Nah Know Rhyme Oh!

We’re gutting pumpkins and mixing up fresh brain, so that can mean only one thing: It’s almost time for NaNoWriMo.

Ok, maybe Halloween is in there somewhere too, but if you’re in the writing field, you can’t help but know that November brings us National Novel Writing Month.  For those of you who aren’t familiar with it, NaNoWriMo is somewhere between a writing contest and a mutual support group for folks trying to write that novel they’ve always wanted to write. The idea is to write 50,000 words of a novel in the 30 days of November.

I have done NaNoWriMo four times and reached the 50,000 word goal three of those times. The one time I didn’t make wasn’t even close. I abandoned it by the fifth day as a story I just wasn’t emotionally ready to write yet. Of the three times I “won”, only two of those turned into completed stories. One of them is in the final copy-edit pass, and the other is currently going through red-lines. (Although technically the red lines are purple this time since my red pen died on page 22.) All of this to say, I have some experience at this, so my advice is 3% more valid than the next guy’s.

So, here is my list of…

Ten Things You Need to Know about NaNoWriMo

1. It’s not easy, but it gets easier. The necessary word count per day is 1666 (a.k.a. the word count OF THE BEAST!), and that’s nothing to sneeze at. I have heard a number of professional “working” writers who talk about doing 1000 words a day or sometimes as little as “a page” a day which is probably closer to 300-500 words. On the other hand, they manage it day after day after day, not just for 30 days in the fall. Still, practice helps, and after three wins, the word count grind has gotten easier. If this is your first time, well, see number 2.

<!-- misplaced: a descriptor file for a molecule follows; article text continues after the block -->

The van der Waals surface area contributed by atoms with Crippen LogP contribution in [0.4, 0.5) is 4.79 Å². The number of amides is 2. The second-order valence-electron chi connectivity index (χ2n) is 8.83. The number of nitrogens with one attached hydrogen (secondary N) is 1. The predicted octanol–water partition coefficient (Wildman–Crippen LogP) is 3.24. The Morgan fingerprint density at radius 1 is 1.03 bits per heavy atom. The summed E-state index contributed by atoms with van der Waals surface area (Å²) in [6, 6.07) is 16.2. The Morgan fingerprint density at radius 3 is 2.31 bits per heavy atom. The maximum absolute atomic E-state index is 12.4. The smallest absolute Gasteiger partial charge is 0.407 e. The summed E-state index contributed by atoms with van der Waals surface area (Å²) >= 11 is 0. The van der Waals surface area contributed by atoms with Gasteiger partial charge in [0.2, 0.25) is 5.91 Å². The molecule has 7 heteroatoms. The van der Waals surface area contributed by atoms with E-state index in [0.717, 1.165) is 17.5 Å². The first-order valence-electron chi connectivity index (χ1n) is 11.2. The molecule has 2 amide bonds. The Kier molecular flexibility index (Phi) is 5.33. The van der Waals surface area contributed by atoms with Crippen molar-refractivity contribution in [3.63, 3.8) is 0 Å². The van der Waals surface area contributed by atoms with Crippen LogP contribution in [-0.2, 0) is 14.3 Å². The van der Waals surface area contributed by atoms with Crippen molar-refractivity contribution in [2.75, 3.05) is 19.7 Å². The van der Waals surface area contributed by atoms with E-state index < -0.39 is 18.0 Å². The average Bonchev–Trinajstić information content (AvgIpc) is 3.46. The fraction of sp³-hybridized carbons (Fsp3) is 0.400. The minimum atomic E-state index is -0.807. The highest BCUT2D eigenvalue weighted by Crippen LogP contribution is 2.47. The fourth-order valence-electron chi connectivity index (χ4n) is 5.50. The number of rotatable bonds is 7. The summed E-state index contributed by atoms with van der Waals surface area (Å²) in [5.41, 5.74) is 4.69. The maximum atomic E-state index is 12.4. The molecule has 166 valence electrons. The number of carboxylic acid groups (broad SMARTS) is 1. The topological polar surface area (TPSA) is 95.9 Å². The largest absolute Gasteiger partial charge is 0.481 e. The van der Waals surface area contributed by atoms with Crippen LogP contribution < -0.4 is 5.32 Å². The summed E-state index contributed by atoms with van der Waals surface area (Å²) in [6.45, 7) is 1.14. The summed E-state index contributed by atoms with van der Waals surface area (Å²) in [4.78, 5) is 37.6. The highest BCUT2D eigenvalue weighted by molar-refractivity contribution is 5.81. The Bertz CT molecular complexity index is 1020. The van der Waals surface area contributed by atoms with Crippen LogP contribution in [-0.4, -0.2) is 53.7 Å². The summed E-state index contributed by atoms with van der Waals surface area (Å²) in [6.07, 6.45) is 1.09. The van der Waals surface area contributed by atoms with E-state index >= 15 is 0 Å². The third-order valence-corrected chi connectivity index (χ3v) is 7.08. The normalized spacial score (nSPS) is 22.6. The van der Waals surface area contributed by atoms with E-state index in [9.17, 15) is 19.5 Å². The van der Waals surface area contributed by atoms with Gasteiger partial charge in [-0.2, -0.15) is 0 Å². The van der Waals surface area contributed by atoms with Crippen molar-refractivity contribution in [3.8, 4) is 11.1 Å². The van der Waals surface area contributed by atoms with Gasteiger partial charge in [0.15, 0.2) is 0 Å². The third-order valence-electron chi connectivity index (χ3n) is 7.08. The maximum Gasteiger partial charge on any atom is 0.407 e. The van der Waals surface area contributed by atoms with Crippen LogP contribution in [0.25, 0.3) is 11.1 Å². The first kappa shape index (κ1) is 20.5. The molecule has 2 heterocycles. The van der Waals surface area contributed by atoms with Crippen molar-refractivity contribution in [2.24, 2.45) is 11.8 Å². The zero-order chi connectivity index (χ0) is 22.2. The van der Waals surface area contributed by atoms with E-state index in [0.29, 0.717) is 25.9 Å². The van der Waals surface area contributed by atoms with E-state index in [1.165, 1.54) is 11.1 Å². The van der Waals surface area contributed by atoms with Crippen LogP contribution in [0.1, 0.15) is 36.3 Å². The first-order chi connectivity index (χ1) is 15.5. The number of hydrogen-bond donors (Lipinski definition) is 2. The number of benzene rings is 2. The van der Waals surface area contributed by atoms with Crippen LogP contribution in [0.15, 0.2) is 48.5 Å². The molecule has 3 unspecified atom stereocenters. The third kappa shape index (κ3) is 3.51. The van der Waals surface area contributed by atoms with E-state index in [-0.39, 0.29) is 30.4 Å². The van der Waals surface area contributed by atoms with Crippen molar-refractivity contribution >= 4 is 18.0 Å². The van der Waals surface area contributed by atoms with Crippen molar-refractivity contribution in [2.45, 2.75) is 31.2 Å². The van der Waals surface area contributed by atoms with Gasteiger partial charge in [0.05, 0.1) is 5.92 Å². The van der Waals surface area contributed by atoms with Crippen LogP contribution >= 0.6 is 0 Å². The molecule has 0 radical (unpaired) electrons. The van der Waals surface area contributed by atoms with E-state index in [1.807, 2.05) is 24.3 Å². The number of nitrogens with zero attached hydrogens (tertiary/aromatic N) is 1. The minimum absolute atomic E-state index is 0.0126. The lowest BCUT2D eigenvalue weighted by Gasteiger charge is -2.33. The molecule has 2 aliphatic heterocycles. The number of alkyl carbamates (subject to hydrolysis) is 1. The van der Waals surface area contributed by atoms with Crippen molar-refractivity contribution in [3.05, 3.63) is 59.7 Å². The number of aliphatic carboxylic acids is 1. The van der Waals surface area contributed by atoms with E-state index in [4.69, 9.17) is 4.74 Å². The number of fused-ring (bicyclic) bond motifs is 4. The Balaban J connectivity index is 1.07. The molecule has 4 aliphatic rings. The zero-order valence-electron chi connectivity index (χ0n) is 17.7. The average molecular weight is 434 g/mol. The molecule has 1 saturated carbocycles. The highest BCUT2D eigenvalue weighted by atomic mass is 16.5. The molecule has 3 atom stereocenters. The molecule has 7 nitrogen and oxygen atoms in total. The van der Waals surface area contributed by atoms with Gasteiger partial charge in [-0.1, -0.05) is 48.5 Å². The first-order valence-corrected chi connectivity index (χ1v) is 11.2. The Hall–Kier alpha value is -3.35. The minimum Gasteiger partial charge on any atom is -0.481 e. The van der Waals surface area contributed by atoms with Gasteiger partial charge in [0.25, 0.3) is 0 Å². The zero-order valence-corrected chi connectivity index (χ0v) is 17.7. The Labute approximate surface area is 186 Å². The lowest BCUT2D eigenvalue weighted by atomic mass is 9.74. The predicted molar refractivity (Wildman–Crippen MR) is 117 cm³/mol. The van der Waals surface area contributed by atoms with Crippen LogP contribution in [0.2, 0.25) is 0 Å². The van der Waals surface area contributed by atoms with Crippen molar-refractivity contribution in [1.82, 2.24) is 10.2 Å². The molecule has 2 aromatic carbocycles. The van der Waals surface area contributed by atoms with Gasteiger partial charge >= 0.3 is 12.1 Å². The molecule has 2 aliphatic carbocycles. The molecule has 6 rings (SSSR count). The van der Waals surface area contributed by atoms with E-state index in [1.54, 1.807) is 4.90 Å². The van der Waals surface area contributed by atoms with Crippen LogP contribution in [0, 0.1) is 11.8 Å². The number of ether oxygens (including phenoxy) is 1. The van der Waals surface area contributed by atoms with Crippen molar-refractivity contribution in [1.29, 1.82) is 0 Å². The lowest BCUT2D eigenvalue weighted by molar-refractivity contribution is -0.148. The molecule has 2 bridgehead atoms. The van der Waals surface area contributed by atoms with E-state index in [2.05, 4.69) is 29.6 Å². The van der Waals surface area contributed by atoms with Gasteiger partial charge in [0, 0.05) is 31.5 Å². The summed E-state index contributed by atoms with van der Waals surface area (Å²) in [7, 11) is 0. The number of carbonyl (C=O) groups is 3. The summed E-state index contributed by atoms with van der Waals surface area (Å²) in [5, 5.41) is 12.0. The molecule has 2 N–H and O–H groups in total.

2. It’s all about putting your butt in the chair and writing. Writing is not about finding your muse (though she helps) or opening yourself to the inspiration that will surely descend from the heavens (it might not) or even writing when you feel like it (because inevitably you won’t). Writing is work, and that means grinding it out even when you’re not in the mood. NaNoWriMo is mostly just an exercise in forcing yourself to sit at the desk and write, write, WRITE! You didn’t really need to watch Dr. Who this month, did you?

3. 50,000 words is not a novel. Novel length varies from genre to genre, but I think the shortest (mystery and romance) are at least 60-65,000. Science fiction and fantasy tend to start around 80,000 and can go as far as 150,000 for some authors – how long was Harry Potter and the Half-Blood Prince anyway? If you do make it to 50,000 words by the end of November, don’t be surprised if your story has not reached its end. Just keep writing. You’ll get there. On the other hand, if you reach 50,000 words and your story hasn’t really started yet, just stop. It’s probably not worth the editing effort. Start again next year and try to get to the point.

4. November is a crappy month to hold this contest in. About the only thing it has going for it is that in much of the country, the weather is finally getting to the point that you want to stay in. Apart from that, it also has the biggest national travel holiday right during NaNo-crunch-time: Thanksgiving. Plus, you will likely get sick. Or your kids will get sick. Or your spouse will get sick and wonder why you’re off at the keyboard instead of making her soup. Some variation of those has happened to me every year. My only advice is don’t be surprised when these things happen. Plan on it.

5. Your best hope is to get ahead and stay ahead. The best way to manage the word count of the beast is to beat it every single day. If you beat it by 30 words on the first day, then your required daily word count drops by one word. If you beat it by 300, it goes down by 10. If you beat by so many thousands of words that it crawls off into the closet and cries, well, you get the idea. Get ahead of the curve, and the curve stops being so steep.